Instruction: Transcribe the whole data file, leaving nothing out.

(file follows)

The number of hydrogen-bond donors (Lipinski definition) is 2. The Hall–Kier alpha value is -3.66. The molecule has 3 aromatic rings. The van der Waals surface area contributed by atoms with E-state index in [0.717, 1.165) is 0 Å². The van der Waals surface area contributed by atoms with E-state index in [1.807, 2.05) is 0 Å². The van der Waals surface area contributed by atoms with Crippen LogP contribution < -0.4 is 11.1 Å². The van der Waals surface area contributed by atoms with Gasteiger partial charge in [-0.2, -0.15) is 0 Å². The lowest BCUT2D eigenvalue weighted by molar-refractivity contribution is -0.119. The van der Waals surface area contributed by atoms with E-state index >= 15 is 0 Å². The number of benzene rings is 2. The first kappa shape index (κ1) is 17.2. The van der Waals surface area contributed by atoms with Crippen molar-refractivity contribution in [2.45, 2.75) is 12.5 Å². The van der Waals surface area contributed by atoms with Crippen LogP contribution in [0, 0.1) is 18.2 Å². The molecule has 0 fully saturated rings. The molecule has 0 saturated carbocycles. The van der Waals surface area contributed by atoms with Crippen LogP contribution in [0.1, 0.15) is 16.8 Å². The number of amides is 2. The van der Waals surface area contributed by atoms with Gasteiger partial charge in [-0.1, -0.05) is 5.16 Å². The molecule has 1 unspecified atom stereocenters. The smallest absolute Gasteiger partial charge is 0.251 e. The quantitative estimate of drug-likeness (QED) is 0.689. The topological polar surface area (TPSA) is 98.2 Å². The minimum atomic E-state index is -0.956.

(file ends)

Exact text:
The number of hydrogen-bond donors (Lipinski definition) is 2. The Hall–Kier alpha value is -3.66. The molecule has 3 aromatic rings. The van der Waals surface area contributed by atoms with E-state index in [0.717, 1.165) is 0 Å². The van der Waals surface area contributed by atoms with E-state index in [1.807, 2.05) is 0 Å². The van der Waals surface area contributed by atoms with Crippen LogP contribution < -0.4 is 11.1 Å². The van der Waals surface area contributed by atoms with Gasteiger partial charge in [-0.2, -0.15) is 0 Å². The lowest BCUT2D eigenvalue weighted by molar-refractivity contribution is -0.119. The van der Waals surface area contributed by atoms with E-state index >= 15 is 0 Å². The number of benzene rings is 2. The first kappa shape index (κ1) is 17.2. The van der Waals surface area contributed by atoms with Crippen molar-refractivity contribution in [2.45, 2.75) is 12.5 Å². The van der Waals surface area contributed by atoms with Crippen LogP contribution in [0, 0.1) is 18.2 Å². The molecule has 0 fully saturated rings. The molecule has 0 saturated carbocycles. The van der Waals surface area contributed by atoms with Crippen LogP contribution in [0.1, 0.15) is 16.8 Å². The number of amides is 2. The van der Waals surface area contributed by atoms with Gasteiger partial charge in [-0.1, -0.05) is 5.16 Å². The molecule has 1 unspecified atom stereocenters. The smallest absolute Gasteiger partial charge is 0.251 e. The quantitative estimate of drug-likeness (QED) is 0.689. The topological polar surface area (TPSA) is 98.2 Å². The minimum atomic E-state index is -0.956.